A young man plays gently on the keyboard as a room at the back of a Protestant church in Tijuca, a neighborhood in Rio de Janeiro’s North Zone, slowly fills up. The event is a vigil organized by Novas Narrativas Evangélicas (New Evangelical Narratives), a group that formed in December 2021 in reaction to growing fundamentalism in Brazil’s traditional Evangelical churches. All attendees in this overwhelmingly young and Black crowd are Evangelical Christians and reject the hold that Brazil’s current far-right president, Jair Bolsonaro, has over most of the country’s churches.
Bolsonaro will face former president Luiz Inácio Lula da Silva in a presidential runoff election on Sunday. The incumbent, whose presidency has been marked by environmental setbacks, attacks on democracy, and a catastrophic handling of the Covid-19 pandemic, performed better than expected in the first round, which Lula won with 48 percent of the vote to Bolsonaro’s 43 percent. Polls favor Lula in the runoff, but the race is a close one, and his victory is not guaranteed.
The bitter campaign is playing out mainly on moral and religious issues rather than any concrete proposals, with both sides trading disinformation-based attacks. The strategic use of disinformation has been particularly virulent on the part of the Right. As the runoff approaches, both Bolsonaro and Lula have been fighting off allegations of ties to Satan, Freemasons, and other accusations of ungodliness. To buttress his support among Evangelical voters, a reliable conservative base, Bolsonaro has doubled down on his scaremongering about the Left’s supposed threats to the traditional family and religious freedom, successfully spreading the fake news that Lula is an “abortionist” who wants to close churches.
In this toxic political environment that has placed religion at the center of Brazil’s presidential election, groups like Novas Narrativas Evangélicas have gained visibility. They represent the view of the approximately 30 percent of Evangelicals who reject Bolsonaro and the way he has put politics firmly inside churches.
“In Brazil, religion has always been very political, and politics have always been very religious,” says Lívia Reis, an anthropologist and researcher at the Rio-based Institute of Religious Studies (ISER). But what is entirely new this year, she adds, is the extent to which pastors and churches have unabashedly aligned themselves with one candidate: Bolsonaro.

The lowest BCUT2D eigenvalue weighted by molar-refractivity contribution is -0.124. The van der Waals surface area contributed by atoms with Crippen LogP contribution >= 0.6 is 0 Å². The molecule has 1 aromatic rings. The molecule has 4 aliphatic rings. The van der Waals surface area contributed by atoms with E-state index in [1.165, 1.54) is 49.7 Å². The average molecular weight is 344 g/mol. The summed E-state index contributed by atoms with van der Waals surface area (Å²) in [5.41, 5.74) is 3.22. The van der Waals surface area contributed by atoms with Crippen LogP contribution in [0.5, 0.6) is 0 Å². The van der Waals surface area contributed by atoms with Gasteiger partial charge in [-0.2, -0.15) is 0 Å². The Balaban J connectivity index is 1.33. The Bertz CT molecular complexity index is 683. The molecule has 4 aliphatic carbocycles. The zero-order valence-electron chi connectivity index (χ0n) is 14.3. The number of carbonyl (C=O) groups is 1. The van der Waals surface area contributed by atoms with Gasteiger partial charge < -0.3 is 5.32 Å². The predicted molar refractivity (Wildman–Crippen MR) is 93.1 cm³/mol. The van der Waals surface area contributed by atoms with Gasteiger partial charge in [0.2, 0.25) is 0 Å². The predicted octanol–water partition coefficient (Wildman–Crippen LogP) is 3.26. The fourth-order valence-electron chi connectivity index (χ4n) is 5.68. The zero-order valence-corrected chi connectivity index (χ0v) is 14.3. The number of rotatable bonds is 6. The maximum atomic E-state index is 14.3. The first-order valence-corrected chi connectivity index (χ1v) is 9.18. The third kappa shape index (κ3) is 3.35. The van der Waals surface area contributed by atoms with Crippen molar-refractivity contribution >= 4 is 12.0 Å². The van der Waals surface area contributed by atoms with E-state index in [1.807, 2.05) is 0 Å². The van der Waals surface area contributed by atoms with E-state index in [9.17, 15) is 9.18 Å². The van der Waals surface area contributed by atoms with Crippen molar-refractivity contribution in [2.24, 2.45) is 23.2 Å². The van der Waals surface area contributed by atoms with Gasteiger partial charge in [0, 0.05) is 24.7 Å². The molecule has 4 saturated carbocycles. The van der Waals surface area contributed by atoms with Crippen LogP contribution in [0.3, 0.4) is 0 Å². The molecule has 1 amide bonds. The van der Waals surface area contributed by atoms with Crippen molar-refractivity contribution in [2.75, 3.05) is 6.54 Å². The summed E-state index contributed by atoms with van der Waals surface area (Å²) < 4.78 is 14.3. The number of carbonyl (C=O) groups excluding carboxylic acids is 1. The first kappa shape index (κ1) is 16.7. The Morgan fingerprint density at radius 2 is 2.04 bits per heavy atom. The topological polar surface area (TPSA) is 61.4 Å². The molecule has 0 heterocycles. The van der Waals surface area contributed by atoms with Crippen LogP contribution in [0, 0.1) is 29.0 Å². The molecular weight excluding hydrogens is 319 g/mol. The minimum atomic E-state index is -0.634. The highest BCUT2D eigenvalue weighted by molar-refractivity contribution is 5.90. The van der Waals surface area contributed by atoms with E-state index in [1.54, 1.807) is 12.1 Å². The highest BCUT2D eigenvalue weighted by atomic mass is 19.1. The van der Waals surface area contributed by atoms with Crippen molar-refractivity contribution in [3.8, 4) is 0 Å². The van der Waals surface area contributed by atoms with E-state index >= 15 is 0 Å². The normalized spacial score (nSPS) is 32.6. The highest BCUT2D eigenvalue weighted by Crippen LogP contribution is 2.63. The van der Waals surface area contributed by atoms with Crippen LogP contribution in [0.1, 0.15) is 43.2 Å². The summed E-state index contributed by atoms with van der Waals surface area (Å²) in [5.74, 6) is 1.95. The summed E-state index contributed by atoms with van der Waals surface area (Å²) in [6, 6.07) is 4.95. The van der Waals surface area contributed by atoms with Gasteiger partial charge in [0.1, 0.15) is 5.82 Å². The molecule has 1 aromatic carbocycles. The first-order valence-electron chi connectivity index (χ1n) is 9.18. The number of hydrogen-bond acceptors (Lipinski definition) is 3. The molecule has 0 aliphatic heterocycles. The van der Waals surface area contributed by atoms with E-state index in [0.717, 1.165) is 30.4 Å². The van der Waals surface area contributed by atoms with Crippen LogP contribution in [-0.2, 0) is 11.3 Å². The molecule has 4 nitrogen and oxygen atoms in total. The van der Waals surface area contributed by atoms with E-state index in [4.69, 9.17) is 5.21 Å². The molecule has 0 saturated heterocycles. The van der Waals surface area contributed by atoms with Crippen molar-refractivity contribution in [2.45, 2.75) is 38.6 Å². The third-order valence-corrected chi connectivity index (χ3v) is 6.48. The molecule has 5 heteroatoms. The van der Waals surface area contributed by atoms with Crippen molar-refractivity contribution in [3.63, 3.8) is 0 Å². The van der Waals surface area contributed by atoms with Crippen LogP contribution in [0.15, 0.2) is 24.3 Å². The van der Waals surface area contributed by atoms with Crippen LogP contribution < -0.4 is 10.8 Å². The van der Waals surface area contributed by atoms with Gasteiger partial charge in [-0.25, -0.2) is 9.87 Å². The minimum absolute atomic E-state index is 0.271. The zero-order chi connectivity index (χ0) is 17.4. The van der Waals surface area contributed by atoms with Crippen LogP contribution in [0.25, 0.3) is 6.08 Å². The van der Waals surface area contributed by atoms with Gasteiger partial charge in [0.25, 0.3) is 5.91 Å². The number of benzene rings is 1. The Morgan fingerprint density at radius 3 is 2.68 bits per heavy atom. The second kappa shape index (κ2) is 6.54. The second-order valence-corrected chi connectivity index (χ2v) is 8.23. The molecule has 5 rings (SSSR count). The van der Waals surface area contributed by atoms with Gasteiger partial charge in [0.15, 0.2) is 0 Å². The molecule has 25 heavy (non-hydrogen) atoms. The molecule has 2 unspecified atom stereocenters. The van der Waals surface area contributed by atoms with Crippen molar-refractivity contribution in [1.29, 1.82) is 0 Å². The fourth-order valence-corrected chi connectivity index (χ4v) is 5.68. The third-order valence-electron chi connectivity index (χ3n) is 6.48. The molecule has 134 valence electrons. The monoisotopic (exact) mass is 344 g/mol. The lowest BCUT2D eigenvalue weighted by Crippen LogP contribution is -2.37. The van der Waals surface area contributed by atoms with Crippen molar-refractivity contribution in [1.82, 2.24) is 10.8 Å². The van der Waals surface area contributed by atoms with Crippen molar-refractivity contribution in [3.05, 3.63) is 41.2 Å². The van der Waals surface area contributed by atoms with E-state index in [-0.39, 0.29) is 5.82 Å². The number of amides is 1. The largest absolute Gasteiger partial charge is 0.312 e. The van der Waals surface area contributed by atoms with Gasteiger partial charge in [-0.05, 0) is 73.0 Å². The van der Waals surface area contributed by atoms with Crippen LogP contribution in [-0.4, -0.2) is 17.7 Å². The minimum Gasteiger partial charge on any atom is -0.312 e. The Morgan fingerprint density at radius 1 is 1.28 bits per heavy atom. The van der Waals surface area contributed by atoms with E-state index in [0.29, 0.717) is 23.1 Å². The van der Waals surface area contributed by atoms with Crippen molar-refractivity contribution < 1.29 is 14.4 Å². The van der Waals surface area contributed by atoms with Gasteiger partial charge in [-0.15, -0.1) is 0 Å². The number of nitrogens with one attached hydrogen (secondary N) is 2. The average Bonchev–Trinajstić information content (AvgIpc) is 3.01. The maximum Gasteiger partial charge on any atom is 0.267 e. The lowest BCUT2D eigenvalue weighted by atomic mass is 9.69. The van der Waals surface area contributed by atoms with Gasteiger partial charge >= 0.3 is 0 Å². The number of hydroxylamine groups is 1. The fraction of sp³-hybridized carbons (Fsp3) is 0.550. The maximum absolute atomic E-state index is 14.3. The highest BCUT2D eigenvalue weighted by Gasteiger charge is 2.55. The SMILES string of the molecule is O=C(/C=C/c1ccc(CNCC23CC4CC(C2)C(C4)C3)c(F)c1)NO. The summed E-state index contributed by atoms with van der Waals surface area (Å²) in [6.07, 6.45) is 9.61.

Luciana Peterson, a member of Novas in Rio, agrees: “I’ve been in churches that once spoke against using pulpits as an electoral platform, but it seems that people have lost all shame in doing this, in using the church to ask for votes.”
Evangelicalism in Brazil has a short history compared to the centuries of Catholicism, but it has experienced impressive growth since Pentecostalism was imported from the United States in 1911. Along with the home-grown neo-Pentecostal churches, Pentecostalism is the dominant branch of Protestantism in Brazil. Evangelical Christians are now estimated to represent nearly a third of the population, and leaders of the various denominations that make up this religious segment enjoy huge financial and political power. Preachers such as Silas Malafaia, a Bolsonaro ally, have accumulated large personal fortunes and often blatantly tell their congregations who to vote for, and the Evangelical caucus in Congress is one of the most powerful.
In the past, many Evangelical churches maintained a good relationship with the left-leaning governments of the Workers’ Party (PT), especially during Lula’s presidency (2003-2010). But they closed ranks behind Bolsonaro and his conservative agenda in 2018. Backed by prominent Evangelical preachers and promising to protect the traditional family by rejecting issues such as the decriminalization of abortion and so-called “gender ideology,” Bolsonaro picked up 70 percent of the Evangelical vote that year.
Although Bolsonaro is unquestionably the favorite among Evangelical voters this year, those who oppose him are now much more vocal. “Divisiveness within churches has reached previously unseen levels,” says Reis. “This more assertive movement of left-wing Evangelicals, progressive Evangelicals, comes from the persecution, the division that came with Bolsonaro’s election.”
The persecution Reis refers to includes incidents of believers being expelled from their congregation, pastors prevented from preaching due to their political beliefs, and episodes of violence inside churches. In this polarized climate, even progressive Evangelicals who oppose the politicization of churches have been compelled to take a stand in favor of the leftist candidate.
“We are resistance”
Vladimir de Oliveira Souza arrives at the coworking space where his congregation gathers every Sunday sporting a Pink Floyd t-shirt and a big smile. Known to his congregation as Vlad, Oliveira is the pastor at the Igreja Cristão Redenção Baixada, a Baptist church in Nilópolis, a town in the low income Baixada Fluminense suburbs of Rio. Redenção BXD, as the church is known, is affiliated with the Aliança de Batistas do Brasil, a denomination which recently took a stance against Bolsonaro in the runoff.
Oliveira set up his church in the wake of the massive 2013 protests, which many in Brazil pinpoint as the start of the movement which eventually led to the rise of Bolsonarismo. These protests, followed by the impeachment of then-President Dilma Rousseff in 2016 and the election of Bolsonaro in 2018, “led civil society, along with religious organizations, towards the camp of the extreme-right,” says Oliveira. “The big change happening today in churches like Redenção, is that we have the freedom to take a stand against this scenario [of radicalization],” he adds.